I’m not saying Epic doesn’t have an argument here, but there approach should be tackling the laws that allow this system to operate in such a way that causes problems at scale.

          Instead their approach is just to pick the largest target because they can say “but look at all the money they have, they don’t need it even though they are doing what everyone else is doing” and hope that sways a judge/jury. And then, I suspect from there, if they win, their plan is to sue everyone else and say “well if Apple has to change this now, everyone else does too”.

          Problem is that first win is going to be a really tough hill for them to climb to even win the first fight when, their argument as it stands now in these terms really boils down to a legalese way of saying “we are making a ton of money, but we could make even more piles of money. So we purposefully have orchestrated a legal battle by our own design so we can get some of Apple’s cut because they already have enough money.”

          It’s not a good approach and this is likely either going to end badly for Epic and/or result in an uncontrolled backlash after that has negative implications for consumers as a bunch of lawyers and politicians who have no fucking clue how the industry really works make broad uneducated changes that hurt consumers more than they help.

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            February 19, 2021 8:20 AM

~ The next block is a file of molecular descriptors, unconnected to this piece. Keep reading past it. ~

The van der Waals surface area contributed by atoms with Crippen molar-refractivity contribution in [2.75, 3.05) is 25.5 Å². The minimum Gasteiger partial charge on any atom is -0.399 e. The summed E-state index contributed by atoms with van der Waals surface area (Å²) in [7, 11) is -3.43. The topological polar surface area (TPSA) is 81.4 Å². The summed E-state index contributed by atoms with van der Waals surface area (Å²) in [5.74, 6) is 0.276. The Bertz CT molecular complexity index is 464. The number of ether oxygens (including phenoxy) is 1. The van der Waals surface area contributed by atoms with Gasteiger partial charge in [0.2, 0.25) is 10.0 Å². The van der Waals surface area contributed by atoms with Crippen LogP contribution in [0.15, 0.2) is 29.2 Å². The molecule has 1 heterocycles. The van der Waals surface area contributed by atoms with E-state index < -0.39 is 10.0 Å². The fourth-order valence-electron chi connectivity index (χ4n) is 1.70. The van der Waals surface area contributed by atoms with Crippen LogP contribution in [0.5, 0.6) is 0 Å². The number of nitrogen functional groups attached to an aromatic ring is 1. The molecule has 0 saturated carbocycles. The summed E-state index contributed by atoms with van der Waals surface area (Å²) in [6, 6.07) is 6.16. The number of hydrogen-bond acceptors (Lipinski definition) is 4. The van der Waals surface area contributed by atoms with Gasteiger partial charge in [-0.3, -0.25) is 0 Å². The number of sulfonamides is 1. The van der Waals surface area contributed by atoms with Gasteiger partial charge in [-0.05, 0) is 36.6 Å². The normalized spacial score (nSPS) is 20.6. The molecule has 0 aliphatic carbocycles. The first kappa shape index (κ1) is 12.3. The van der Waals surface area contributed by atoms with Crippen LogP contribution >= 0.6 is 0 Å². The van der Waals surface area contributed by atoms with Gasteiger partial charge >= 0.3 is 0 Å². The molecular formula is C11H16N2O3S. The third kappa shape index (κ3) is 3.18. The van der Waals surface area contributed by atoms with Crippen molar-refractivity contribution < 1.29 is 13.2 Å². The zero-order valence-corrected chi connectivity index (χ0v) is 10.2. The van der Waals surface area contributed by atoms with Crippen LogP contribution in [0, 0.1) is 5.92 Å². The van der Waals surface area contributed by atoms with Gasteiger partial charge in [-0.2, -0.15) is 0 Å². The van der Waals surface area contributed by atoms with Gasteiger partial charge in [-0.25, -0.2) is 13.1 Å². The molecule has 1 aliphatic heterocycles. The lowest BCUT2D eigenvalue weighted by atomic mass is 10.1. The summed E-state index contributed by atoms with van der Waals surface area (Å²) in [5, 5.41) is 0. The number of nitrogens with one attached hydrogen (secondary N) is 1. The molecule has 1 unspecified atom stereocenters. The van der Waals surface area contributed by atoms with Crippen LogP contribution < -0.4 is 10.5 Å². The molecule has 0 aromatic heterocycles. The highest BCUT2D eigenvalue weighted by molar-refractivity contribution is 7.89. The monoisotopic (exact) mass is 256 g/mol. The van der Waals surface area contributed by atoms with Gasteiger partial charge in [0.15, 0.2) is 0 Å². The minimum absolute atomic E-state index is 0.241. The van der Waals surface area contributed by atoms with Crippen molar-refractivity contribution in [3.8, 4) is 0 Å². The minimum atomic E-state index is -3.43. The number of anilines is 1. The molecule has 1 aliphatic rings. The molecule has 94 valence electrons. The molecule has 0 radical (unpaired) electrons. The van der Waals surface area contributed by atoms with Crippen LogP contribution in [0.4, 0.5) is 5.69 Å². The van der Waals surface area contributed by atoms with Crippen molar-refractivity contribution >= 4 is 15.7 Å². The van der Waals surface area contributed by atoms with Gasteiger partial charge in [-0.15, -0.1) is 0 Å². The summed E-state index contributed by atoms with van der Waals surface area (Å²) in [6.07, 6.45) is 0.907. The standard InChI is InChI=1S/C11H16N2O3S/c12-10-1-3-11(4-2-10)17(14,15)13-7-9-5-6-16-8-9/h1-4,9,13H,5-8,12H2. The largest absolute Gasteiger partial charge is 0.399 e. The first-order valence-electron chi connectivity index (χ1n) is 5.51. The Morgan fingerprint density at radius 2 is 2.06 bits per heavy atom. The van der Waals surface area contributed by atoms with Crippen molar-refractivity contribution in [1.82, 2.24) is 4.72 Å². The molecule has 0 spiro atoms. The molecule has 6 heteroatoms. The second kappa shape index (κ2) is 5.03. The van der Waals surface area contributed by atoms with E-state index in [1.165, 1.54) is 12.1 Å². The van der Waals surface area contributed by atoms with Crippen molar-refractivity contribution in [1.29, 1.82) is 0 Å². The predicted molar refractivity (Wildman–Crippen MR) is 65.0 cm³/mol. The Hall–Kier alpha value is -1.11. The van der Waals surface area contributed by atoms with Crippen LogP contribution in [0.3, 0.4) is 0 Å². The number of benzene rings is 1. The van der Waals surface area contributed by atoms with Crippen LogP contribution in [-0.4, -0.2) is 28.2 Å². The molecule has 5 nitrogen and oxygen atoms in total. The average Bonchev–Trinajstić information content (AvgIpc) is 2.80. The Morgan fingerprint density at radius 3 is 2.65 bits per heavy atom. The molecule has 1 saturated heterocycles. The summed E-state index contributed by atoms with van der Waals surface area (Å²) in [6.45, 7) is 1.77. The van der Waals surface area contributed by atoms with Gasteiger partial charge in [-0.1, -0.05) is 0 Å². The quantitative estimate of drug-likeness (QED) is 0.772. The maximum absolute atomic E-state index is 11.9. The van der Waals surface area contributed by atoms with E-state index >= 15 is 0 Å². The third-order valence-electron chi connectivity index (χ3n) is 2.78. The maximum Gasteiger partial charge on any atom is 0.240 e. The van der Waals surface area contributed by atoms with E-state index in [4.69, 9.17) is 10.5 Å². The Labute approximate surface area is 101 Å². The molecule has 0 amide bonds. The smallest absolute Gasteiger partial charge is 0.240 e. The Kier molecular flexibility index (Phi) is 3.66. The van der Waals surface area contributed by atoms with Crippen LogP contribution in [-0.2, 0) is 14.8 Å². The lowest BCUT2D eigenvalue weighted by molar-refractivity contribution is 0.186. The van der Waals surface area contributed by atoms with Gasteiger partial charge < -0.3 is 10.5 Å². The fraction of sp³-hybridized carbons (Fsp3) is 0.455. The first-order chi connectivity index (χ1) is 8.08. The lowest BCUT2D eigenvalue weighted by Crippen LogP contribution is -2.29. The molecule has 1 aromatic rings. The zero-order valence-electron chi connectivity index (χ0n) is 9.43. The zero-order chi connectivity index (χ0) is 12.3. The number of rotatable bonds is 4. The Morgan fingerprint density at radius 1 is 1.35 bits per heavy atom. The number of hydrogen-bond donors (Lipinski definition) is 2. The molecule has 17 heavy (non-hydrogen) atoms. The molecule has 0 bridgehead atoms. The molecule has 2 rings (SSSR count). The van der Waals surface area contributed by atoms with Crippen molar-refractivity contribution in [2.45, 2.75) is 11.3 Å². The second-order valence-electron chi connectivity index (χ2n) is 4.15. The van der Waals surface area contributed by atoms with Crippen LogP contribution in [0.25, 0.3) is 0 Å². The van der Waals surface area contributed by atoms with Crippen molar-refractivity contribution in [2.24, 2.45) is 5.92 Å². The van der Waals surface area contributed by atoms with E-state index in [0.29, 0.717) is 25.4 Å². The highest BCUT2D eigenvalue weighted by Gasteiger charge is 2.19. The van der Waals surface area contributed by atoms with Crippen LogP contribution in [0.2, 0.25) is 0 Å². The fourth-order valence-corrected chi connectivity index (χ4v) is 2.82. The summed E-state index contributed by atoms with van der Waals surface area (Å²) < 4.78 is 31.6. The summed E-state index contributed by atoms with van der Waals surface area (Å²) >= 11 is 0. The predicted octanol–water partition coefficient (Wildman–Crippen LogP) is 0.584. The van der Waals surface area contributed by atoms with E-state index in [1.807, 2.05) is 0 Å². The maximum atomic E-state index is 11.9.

this is the right take. epic rattled the wrong cages with the wrong arguments, with the wrong lens. they are just greedy and "FEEL" they shouldn't have to pay hosting and processing fees.

            epic is horribly flawed in all of their approaches here

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            February 19, 2021 8:22 AM

            Google/Microsoft probably has a good argument for anti-competitive practices suit against Apple for the blocking of Stadia/xCloud.

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              February 19, 2021 1:12 PM

              Google/Microsoft both also run their own closed environments with the same standard 30% cut.

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                February 19, 2021 1:28 PM

                Yeah, they're not going to do shit lol

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                February 19, 2021 1:38 PM

                Google/Microsoft run stores with a 30% cut but neither are the only store on their platform. While the Windows Store exists you can get applications from outside of it. And on Android you have companies like Amazon, and Samsung that run their own stores in addition to Google Play. Microsoft console you probably is probably a better argument but there is also retail and used games and things like that for those.

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                  February 19, 2021 1:43 PM

                  You think Microsoft is going to allow Playstation Now on their Xbox platform? Until they allow that- they can't really go around suing apple for not allowing xcloud. Nor do I think they want to...

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                    February 19, 2021 6:06 PM

                    I think what you really want to ask here is if you think Sony is going to allow Playstation Now on their Xbox platform? I think MS would actually be a-ok with that given their recent attitudes.